Seattle Children’s researchers have published a study that has uncovered a deeper understanding of why people who have had mild cases of the novel coronavirus 2019 (COVID-19) lose functional antibodies within a few months.
Last year, while seeing the bulk of research analysis focused on severe cases of COVID-19, a team of researchers led by Seattle Children’s Research Institute’s Center for Global Infectious Disease Research, the largest pediatric infectious disease research center in the country, sought to evaluate the immune responses that occur after people recover from more mild cases of COVID-19. Mild cases, researchers say, are the most common type of cases. Published in Cell Reports Medicine, a team of researchers found that while antibodies did persist over time, they were not the functional antibodies needed to protect someone from reinfection.
The study evaluated a cohort of 34 adults, ranging in age from 24-74 for up to six months. It characterizes antibody responses to infection and does not investigate T cell or vaccine responses. Antibody responses to vaccination are likely to behave very differently and have different longevity.
At first, researchers found a sustained and maturing presence of an antibody called Immunoglobulin G (IgG) among participants, which should normally mean protection from infection of a virus would improve, says Dr. Noah Sather, a principal investigator at Seattle Children’s Research Institute and associate professor at the University of Washington.
However, despite a steady presence of IgG antibodies, researchers found that neutralization (the ability of an antibody to prevent infection of a cell) against SARS-CoV-2, the virus that can cause COVID-19, waned quickly. That led researchers to believe that there were other antibody types that were playing a large role in neutralization.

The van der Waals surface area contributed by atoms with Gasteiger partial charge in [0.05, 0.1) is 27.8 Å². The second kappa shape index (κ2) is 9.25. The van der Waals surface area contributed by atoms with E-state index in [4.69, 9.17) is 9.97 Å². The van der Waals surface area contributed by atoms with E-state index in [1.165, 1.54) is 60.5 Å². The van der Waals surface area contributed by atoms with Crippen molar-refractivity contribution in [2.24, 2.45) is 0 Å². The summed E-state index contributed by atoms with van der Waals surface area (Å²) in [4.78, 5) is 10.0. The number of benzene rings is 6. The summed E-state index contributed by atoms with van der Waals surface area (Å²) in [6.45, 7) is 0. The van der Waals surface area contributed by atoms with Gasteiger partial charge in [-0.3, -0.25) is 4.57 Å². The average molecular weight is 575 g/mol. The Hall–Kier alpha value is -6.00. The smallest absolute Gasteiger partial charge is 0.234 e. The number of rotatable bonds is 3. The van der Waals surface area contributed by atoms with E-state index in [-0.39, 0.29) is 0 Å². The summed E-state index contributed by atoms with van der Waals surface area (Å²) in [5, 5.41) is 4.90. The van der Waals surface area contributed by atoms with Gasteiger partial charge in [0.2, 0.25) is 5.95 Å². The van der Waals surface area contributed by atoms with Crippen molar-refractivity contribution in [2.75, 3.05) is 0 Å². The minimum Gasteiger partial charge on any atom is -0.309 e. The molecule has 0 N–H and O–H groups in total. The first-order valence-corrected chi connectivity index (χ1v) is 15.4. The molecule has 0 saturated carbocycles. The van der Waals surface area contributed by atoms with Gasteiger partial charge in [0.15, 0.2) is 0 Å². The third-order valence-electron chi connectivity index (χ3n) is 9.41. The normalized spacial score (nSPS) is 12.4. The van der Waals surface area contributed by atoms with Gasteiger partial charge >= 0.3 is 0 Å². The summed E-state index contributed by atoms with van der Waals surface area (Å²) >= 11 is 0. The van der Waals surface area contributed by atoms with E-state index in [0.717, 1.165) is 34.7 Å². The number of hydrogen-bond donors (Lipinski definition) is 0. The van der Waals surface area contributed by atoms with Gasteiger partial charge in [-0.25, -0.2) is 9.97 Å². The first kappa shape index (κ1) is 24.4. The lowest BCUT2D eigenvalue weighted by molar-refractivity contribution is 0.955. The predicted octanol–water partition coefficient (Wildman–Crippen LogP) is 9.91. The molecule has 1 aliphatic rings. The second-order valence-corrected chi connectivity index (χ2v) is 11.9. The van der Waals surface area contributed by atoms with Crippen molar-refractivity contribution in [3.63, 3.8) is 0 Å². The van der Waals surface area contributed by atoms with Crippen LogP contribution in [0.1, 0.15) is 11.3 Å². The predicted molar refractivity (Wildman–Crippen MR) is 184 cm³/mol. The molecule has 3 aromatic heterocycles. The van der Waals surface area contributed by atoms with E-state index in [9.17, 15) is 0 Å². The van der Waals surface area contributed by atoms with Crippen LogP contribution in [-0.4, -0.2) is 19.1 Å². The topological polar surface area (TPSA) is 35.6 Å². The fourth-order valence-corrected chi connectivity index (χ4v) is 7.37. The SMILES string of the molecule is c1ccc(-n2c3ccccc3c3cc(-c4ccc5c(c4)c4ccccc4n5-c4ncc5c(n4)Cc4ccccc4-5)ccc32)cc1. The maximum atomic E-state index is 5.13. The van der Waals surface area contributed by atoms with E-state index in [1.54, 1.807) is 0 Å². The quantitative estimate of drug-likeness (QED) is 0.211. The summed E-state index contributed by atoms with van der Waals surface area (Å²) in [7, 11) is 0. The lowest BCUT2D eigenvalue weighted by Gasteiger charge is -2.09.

“In our initial analysis, we focused on IgGs, because that’s the prototypical antiviral response you generate after infection,” said Sather. “But because this wasn’t adding up, we started measuring all these other antibody types that you don’t typically associate with neutralizing antibody responses,” he said.
It was then that the team of researchers found that the presence of a different antibody, known as Immunoglobulin M (IgM), waned more quickly than IgG antibodies. This antibody is the first antibody dispatched by a body’s immune response to a mild case of COVID-19. The researchers noticed that IgM antibodies declined in perfect correlation with the loss of neutralizing activity against the virus.
IgMs provide a transient response until more mature antibodies, known as IgGs, arrive to provide a more sustained antiviral response to an infection.
Compared to antibodies such as IgG or Immunoglobulin A, another antibody evaluated in the study, IgM level was the strongest predictor of neutralization against the virus, says Dr. Whitney Harrington, a pediatric infectious disease specialist and researcher at Seattle Children’s Research Institute and assistant professor at the University of Washington.
“It’s as if the first antibody your body starts to pump out in response to this virus is very functional; it can effectively neutralize the virus,” said Harrington of IgM. “But then, as your immune response starts to mature and produce different antibodies, that maturation is actually detrimental in terms of your ability to neutralize the virus,” she said.